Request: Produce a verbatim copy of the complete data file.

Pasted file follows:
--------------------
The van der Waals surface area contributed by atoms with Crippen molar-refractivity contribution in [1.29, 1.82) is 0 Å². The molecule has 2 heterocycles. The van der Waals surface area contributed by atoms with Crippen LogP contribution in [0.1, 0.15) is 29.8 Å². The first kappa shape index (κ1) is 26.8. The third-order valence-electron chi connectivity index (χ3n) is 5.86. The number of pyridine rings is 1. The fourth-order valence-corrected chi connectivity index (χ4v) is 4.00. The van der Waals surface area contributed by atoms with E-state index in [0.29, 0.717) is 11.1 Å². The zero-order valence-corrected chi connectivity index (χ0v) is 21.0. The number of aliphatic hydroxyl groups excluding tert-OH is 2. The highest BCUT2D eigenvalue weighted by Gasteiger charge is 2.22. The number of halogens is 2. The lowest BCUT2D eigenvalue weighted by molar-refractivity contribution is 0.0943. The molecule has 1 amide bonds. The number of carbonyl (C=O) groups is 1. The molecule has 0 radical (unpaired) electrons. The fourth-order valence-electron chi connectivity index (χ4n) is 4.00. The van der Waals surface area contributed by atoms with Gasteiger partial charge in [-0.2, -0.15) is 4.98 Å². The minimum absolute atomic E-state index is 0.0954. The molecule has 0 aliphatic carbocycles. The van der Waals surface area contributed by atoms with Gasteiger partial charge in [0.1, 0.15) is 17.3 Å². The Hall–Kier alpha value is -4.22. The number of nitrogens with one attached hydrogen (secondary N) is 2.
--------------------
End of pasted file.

The van der Waals surface area contributed by atoms with Crippen molar-refractivity contribution in [1.29, 1.82) is 0 Å². The molecule has 2 heterocycles. The van der Waals surface area contributed by atoms with Crippen LogP contribution in [0.1, 0.15) is 29.8 Å². The first kappa shape index (κ1) is 26.8. The third-order valence-electron chi connectivity index (χ3n) is 5.86. The number of pyridine rings is 1. The fourth-order valence-corrected chi connectivity index (χ4v) is 4.00. The van der Waals surface area contributed by atoms with E-state index in [0.29, 0.717) is 11.1 Å². The zero-order valence-corrected chi connectivity index (χ0v) is 21.0. The number of aliphatic hydroxyl groups excluding tert-OH is 2. The highest BCUT2D eigenvalue weighted by Gasteiger charge is 2.22. The number of halogens is 2. The lowest BCUT2D eigenvalue weighted by molar-refractivity contribution is 0.0943. The molecule has 1 amide bonds. The number of carbonyl (C=O) groups is 1. The molecule has 0 radical (unpaired) electrons. The fourth-order valence-electron chi connectivity index (χ4n) is 4.00. The van der Waals surface area contributed by atoms with Gasteiger partial charge in [-0.2, -0.15) is 4.98 Å². The minimum absolute atomic E-state index is 0.0954. The molecule has 0 aliphatic carbocycles. The van der Waals surface area contributed by atoms with Gasteiger partial charge in [0.1, 0.15) is 17.3 Å². The Hall–Kier alpha value is -4.22. The number of nitrogens with one attached hydrogen (secondary N) is 2.